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Bone tissue engineering: Attaching proteins for better regeneration

Date:
July 29, 2012
Source:
International Center for Materials Nanoarchitectonics (MANA)
Summary:
Researchers have demonstrated a new protein binding approach for effectively promoting bone regeneration. Current treatments for bone defects and bone tissue regeneration have significant limitations. Now a new method that immobilizes a fusion protein in a hybrid collagen-polymer supportive scaffold shows promise for bone tissue engineering.

Scientists added a collagen-binding domain from fibronectin to BMP4, a protein that promotes bone regeneration. The new fusion protein, BMP4-CBD, was used in a scaffold of natural collagen sponge and a strong synthetic polymer, poly(lactic-co-glycolic acid) (PLGA). The scaffold provides space and support for the bone cell growth.
Credit: Copyright MANA

Researchers in Japan demonstrate a new protein binding approach for effectively promoting bone regeneration. Current treatments for bone defects and bone tissue regeneration have significant limitations. Now a new method that immobilises a fusion protein in a hybrid collagen-polymer supportive scaffold shows promise for bone tissue engineering.

Guoping Chen, Yoshihiro Ito and researchers at the Tissue Regeneration Materials Unit, International Center for Materials Nanoarchitectonics (MANA), National Institute for Materials Science, RIKEN, the Immuno-Biological Laboratories Co., Ltd, and the National Institute for Child Health and Development, Tokyo, added a collagen-binding domain from fibronectin to BMP4, a protein that promotes bone regeneration. The new fusion protein, BMP4-CBD, was used in a scaffold of natural collagen sponge and a strong synthetic polymer, poly(lactic-co-glycolic acid) (PLGA). The scaffold provides space and support for the bone cell growth.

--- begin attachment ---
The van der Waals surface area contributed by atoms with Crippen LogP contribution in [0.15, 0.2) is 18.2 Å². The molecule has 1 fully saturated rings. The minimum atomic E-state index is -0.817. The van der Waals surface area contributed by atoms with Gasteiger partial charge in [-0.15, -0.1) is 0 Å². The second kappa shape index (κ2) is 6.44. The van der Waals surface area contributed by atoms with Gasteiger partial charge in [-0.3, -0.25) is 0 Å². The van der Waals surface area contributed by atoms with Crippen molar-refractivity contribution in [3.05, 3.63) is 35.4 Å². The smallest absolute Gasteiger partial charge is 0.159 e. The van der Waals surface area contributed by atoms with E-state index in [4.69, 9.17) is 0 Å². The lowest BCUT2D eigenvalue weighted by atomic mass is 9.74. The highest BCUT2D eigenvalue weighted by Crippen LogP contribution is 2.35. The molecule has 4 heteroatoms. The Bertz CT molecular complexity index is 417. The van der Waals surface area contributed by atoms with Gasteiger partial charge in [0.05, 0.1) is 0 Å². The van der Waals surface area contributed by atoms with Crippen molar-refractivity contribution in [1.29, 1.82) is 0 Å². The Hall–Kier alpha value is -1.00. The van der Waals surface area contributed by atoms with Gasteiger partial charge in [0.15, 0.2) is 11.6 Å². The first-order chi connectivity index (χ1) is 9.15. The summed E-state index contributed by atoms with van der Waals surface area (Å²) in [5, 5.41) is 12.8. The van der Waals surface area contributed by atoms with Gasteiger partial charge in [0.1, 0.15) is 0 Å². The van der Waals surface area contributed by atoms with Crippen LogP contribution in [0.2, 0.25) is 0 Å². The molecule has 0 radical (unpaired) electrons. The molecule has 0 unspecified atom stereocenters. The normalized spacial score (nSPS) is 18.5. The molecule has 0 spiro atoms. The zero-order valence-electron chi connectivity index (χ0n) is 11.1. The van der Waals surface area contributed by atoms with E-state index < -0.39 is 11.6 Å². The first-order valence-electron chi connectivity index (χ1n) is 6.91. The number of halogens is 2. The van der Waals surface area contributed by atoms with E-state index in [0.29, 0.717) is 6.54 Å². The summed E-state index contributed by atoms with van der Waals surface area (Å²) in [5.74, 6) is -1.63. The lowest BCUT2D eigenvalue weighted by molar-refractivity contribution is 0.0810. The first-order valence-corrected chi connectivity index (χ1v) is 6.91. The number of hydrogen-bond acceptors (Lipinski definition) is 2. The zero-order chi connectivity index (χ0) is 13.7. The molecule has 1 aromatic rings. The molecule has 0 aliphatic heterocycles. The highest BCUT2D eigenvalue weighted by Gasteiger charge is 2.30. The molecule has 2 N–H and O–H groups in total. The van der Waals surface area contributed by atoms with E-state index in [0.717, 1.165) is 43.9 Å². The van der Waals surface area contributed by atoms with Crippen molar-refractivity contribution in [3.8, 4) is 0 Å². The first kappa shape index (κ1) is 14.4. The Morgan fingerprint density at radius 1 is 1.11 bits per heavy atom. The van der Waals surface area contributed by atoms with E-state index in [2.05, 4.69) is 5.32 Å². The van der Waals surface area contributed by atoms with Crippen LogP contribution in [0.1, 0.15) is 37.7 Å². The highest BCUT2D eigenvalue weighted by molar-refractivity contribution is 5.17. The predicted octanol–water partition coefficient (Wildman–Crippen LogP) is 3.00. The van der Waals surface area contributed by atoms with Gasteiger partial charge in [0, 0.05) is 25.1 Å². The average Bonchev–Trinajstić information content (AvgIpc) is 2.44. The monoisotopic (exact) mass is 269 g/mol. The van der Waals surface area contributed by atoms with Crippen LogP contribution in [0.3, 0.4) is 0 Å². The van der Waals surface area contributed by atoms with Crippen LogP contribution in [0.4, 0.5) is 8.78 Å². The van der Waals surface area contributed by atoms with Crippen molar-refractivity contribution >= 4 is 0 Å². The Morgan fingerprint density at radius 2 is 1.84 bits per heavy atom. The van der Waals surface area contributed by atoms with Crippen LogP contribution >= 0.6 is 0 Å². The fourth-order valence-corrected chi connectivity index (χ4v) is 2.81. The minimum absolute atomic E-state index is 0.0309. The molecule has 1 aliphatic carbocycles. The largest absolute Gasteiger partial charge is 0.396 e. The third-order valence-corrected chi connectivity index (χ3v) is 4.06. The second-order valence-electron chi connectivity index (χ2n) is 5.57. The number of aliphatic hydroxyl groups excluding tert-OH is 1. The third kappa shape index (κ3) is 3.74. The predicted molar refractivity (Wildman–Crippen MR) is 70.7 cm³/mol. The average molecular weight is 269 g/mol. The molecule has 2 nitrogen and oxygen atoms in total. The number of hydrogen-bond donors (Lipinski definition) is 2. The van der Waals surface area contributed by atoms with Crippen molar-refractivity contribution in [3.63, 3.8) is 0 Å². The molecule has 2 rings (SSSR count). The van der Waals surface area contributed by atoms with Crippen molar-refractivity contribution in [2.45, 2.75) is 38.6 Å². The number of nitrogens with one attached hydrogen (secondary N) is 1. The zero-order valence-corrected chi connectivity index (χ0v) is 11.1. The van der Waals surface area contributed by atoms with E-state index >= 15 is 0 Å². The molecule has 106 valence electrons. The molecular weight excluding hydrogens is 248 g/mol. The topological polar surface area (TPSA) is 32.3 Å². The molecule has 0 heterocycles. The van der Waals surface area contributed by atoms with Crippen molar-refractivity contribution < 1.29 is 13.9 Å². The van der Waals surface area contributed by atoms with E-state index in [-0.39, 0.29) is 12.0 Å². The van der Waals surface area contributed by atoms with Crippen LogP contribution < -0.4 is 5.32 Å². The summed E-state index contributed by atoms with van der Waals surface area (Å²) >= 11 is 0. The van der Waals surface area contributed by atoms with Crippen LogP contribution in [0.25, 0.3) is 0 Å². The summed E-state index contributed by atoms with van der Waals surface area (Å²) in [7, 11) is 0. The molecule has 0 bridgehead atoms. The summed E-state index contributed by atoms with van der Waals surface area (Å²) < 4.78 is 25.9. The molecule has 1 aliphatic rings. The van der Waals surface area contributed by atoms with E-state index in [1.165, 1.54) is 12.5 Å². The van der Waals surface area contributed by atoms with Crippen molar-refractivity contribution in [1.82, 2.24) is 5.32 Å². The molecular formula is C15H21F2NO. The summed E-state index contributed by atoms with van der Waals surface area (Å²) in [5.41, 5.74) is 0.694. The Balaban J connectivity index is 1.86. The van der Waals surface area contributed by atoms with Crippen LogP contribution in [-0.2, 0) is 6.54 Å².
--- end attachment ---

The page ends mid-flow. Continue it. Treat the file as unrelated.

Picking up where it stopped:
The researchers investigated the BMP4-CBD immobilized on the collagen-PLGA scaffold cultured in vivo for four weeks. They compared the approach with a range of controls including scaffolds with wild-type BMP4 without the collagen-binding domain and scaffolds with just the collagen-binding domain. The expression of specific and non-specific osteogenetic markers used as indicators of bone tissue regeneration was much higher for BMP4-CBD. Using BMP4-CBD also initiated calcification.

"These effects should be attributed to the retention of more effective molecules due to the specific binding of the fusion BMP4 to the collagen," say the authors. The stimulation effect of the protein promoting the bone regeneration is thus maintained over a longer period. The research may benefit patients suffering from bone defects in the future.


Story Source:

The above story is based on materials provided by International Center for Materials Nanoarchitectonics (MANA). Note: Materials may be edited for content and length.


Journal Reference:

  1. Hongxu Lu, Naoki Kawazoe, Takashi Kitajima, Yuka Myoken, Masahiro Tomita, Akihiro Umezawa, Guoping Chen, Yoshihiro Ito. Spatial immobilization of bone morphogenetic protein-4 in a collagen-PLGA hybrid scaffold for enhanced osteoinductivity. Biomaterials, 2012; 33 (26): 6140 DOI: 10.1016/j.biomaterials.2012.05.038

Cite This Page:

International Center for Materials Nanoarchitectonics (MANA). "Bone tissue engineering: Attaching proteins for better regeneration." ScienceDaily. ScienceDaily, 29 July 2012. <www.sciencedaily.com/releases/2012/07/120729142100.htm>.
International Center for Materials Nanoarchitectonics (MANA). (2012, July 29). Bone tissue engineering: Attaching proteins for better regeneration. ScienceDaily. Retrieved July 22, 2014 from www.sciencedaily.com/releases/2012/07/120729142100.htm
International Center for Materials Nanoarchitectonics (MANA). "Bone tissue engineering: Attaching proteins for better regeneration." ScienceDaily. www.sciencedaily.com/releases/2012/07/120729142100.htm (accessed July 22, 2014).

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